Andrew Pitek at experimental apiary at Western University
Probiotics, beneficial microorganisms best known for promoting gut health in humans, are now being used by Western University and Lawson Health Research Institute scientists to save honey bee colonies from collapse. A new study published in the Nature journal ISME J demonstrates how probiotics could potentially stave off a common bacterial hive infestation called American Foulbrood.
“Probiotics aren’t just for humans,” said Gregor Reid, PhD, Professor at Western’s Schulich School of Medicine & Dentistry and Endowed Chair in Human Microbiome and Probiotics at Lawson. “Our idea was that if you could use beneficial microbes to stimulate the immune response or attack the pathogens that are infecting the hives, then maybe we can help save the bees.”
Honey bees are an important part of the cultural and economic landscape in Canada and globally because of their role in food production both through pollination of crops and through honey production. However, the world’s bee population is being threatened by the spread of viruses and bacteria that infect the hives.
The team’s previous work in a fruit-fly model suggested that the wide-use of pesticides reduces bees’ immunity and their ability to fight back against these harmful pathogens.
With that in mind, a group of researchers at Western and Lawson combined their expertise in probiotics and bee biology to supplement honey bee food with probiotics, in the form a BioPatty, in their experimental apiaries. The aim was to see what effect probiotics would have on honey bee health.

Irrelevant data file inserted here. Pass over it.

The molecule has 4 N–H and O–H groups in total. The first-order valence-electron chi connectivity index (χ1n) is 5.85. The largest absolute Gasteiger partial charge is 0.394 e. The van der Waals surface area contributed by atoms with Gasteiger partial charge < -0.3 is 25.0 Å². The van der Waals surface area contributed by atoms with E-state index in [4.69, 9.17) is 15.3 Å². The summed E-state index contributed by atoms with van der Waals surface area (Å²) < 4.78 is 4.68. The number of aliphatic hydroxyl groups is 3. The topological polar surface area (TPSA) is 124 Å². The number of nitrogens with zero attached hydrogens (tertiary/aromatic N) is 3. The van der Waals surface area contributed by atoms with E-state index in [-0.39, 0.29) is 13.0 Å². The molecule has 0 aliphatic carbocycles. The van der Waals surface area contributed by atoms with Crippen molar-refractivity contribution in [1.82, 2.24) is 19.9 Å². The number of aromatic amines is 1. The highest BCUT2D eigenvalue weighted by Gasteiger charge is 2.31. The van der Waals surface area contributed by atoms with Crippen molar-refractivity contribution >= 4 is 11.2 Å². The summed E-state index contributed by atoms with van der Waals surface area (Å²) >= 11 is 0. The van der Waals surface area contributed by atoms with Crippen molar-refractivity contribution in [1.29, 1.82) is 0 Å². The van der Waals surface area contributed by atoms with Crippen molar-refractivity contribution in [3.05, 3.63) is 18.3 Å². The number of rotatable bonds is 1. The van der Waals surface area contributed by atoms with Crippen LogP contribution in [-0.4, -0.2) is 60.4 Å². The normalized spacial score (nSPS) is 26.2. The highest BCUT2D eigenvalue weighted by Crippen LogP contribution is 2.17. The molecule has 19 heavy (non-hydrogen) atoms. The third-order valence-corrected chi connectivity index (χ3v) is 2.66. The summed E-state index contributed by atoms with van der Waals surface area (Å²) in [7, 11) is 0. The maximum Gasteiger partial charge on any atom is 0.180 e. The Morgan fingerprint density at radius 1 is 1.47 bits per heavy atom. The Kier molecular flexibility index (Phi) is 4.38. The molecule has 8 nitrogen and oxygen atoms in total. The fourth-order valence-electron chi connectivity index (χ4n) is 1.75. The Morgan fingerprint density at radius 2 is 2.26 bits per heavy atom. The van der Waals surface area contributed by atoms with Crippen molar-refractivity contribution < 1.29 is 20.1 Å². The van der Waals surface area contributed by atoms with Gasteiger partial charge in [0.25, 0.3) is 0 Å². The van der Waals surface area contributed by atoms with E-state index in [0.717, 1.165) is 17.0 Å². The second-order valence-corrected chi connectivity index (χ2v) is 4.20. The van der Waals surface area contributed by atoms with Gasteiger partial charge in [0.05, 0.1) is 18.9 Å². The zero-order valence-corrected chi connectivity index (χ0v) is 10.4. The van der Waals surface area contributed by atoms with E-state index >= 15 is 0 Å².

During their experiment, the hives became inadvertently infected with American Foulbrood, a common hive disease produced by the bacteria P. larvae, which would typically cause the bees to die.
“Bee colonies are really interesting little microcosms of biology. There are lots of individuals bees, but they are all genetically related and they are living in a close confined space,” said Graham Thompson, PhD, Associate Professor in the Faculty of Science at Western who studies the biology and social behaviour of bees. “They are all very susceptible to contagious disease and they are demographically disposed to outbreaks.”
What they found was that in the bee hives treated with probiotics, the pathogen load was reduced by 99 per cent, and the survival-rate of the bees increased significantly. When they examined the bees in the lab, they also found that there was increased immunity against the bacteria that causes American Foulbrood in the bees treated with the probiotics.
“The results from our study demonstrated that probiotic supplementation could increase the expression of a gene called Defensin-1 - a key antimicrobial peptide shown to play a pivotal role in honey bee defense against P. larvae infection,” said Schulich Medicine & Dentistry PhD Candidate Brendan Daisley who was the lead author on the paper. “Alongside these findings, we also observed an increase in pathogen clearance and overall survival of honey bee larvae.”
Another interesting observation was that the bees that were given the BioPatty, but no probiotic, were the most susceptible, even more so than bees that were given nothing at all. The research team says this suggests there may be a negative outcome to the common practise of supplementing bee colonies with extra food as it could stimulate the pathogens to proliferate.
“Long term we hope to add a viable, practical and available treatment alternative to chemicals and antibiotics that beekeepers can readily adopt into their bee-keeping habits to help prevent colony collapse,” said Thompson.
Through funding from NSERC, OMAFRA and the Weston Foundation, the group are currently testing the BioPatties in hives in California where the multi-billion dollar almond industry relies on honey bees, and on rooftops in downtown Detroit.